The panel conducting the review of the Renewable Energy Target (RET) for the Federal Government has released its final report.
The report assesses the operation of the RET and its impact on electricity prices and energy markets, as well as its costs and benefits for the renewable energy sector, the manufacturing sector and Australian households and makes a number of recommendations about the sector’s future.
The report includes recommendations either to abolish the Small-scale Renewable Energy Scheme (SRES) or bring forward its phase-out.
The phase-out option would mean that the last year the SRES would operate would be 2020 instead of 2030.
Should the phase-out be brought forward, it was recommended that the period for which certificates may be created for solar and heat pump water heaters be reduced by one year each year, commencing in 2016.
Year installed – Period
Prior to 2016 – 10 years
2016 – 9 years
2017 – 8 years
2018 – 7 years
2019 – 6 years
2020 – 5 years
2021 onwards – scheme closed
The report states that the RET has encouraged significant new renewable electricity generation, which has almost doubled as a result of the scheme. Installations of small-scale systems have exceeded expectations, with output from these systems already exceeding levels anticipated for 2020. To date, the RET has delivered a modest level of emissions reductions.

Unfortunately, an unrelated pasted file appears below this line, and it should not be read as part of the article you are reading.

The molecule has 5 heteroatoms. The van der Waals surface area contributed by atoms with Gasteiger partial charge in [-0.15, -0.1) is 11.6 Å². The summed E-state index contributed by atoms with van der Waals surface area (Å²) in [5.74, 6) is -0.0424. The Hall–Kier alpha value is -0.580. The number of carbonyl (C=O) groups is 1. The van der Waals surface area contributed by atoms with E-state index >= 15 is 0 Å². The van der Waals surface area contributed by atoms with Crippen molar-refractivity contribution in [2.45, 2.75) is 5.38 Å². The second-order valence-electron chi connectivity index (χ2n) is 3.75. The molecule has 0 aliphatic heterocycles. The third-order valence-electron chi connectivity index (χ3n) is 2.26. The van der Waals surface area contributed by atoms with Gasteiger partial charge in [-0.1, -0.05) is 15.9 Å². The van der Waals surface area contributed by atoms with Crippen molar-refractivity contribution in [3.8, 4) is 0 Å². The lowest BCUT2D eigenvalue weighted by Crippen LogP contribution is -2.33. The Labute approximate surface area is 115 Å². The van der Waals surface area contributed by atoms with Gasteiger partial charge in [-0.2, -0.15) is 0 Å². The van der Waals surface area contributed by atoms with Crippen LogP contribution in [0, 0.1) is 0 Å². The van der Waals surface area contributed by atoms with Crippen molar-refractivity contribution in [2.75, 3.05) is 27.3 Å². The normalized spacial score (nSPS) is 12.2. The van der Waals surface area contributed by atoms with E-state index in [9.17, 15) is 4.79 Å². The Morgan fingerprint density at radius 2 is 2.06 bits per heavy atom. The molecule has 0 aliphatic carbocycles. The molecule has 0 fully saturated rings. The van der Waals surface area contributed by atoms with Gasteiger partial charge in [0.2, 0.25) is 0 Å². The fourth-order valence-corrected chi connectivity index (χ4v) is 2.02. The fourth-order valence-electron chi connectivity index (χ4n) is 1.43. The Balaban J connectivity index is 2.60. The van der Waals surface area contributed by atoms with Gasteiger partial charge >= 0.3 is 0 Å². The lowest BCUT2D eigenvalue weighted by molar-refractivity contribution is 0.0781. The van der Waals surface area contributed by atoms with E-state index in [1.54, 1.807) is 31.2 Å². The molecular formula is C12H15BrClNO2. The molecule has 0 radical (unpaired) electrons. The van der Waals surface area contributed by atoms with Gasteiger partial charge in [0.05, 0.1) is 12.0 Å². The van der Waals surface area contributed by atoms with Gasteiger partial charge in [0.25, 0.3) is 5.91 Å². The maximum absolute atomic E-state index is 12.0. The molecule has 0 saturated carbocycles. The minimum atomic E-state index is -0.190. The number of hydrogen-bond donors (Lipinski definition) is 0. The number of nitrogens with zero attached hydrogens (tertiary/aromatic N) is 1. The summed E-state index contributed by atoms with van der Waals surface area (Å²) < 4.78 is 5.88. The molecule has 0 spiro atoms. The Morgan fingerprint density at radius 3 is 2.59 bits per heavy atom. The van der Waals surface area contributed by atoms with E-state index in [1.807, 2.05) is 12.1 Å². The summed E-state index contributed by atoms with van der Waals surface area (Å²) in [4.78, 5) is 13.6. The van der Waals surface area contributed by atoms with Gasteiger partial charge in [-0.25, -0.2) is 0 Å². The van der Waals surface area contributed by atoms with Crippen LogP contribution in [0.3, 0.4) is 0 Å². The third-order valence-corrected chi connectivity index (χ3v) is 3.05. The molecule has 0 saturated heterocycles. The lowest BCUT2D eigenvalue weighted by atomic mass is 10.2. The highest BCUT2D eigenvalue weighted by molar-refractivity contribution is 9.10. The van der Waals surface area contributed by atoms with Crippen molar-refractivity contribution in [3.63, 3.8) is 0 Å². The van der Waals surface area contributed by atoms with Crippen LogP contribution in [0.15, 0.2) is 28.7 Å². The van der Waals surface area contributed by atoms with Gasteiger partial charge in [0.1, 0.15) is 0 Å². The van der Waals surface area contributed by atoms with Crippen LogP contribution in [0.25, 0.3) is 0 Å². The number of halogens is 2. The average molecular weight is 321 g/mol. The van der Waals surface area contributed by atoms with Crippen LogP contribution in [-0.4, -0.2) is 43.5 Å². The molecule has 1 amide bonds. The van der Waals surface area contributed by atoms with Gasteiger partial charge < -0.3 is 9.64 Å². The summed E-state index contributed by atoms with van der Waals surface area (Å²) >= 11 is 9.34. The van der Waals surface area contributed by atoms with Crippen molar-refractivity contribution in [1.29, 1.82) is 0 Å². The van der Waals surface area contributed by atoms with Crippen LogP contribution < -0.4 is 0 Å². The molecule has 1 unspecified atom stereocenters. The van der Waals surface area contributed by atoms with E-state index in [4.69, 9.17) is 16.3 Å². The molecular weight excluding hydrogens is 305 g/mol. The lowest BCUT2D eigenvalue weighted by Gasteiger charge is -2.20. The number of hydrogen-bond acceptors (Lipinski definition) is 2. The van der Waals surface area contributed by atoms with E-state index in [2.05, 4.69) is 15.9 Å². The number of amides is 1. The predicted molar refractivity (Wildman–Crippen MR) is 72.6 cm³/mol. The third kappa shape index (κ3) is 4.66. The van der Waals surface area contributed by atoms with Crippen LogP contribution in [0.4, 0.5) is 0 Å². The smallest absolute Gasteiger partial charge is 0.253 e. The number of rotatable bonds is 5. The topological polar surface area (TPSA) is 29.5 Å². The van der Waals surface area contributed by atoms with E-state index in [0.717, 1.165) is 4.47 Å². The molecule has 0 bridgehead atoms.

The report suggests that the Renewable Energy Target (RET) should be amended in light of the changing circumstances of Australia’s main electricity markets and the availability of lower cost emission abatement alternatives.
Large-scale Renewable Energy Target
For the Large-scale Renewable Energy Target (LRET) two main reform options are suggested:
1. Closing the LRET to new entrants (‘grandfathering’).
2. Setting an annual target to allocate a share of growth in electricity demand to renewables.
The report also details a number of other recommendations including exemptions, solar PV system installations and funding processes.
The Government will consider the findings of the independent panel’s review in the context of the costs and benefits of the scheme, the impact on electricity prices and markets and sovereign risk issues. The Government will announce its response to the report in the coming weeks.
There are currently 416 renewable energy power stations accredited under the large-scale RET and around 2 million household renewable energy systems installed under the small-scale scheme.
The full list of findings and recommendations can be found in the full report.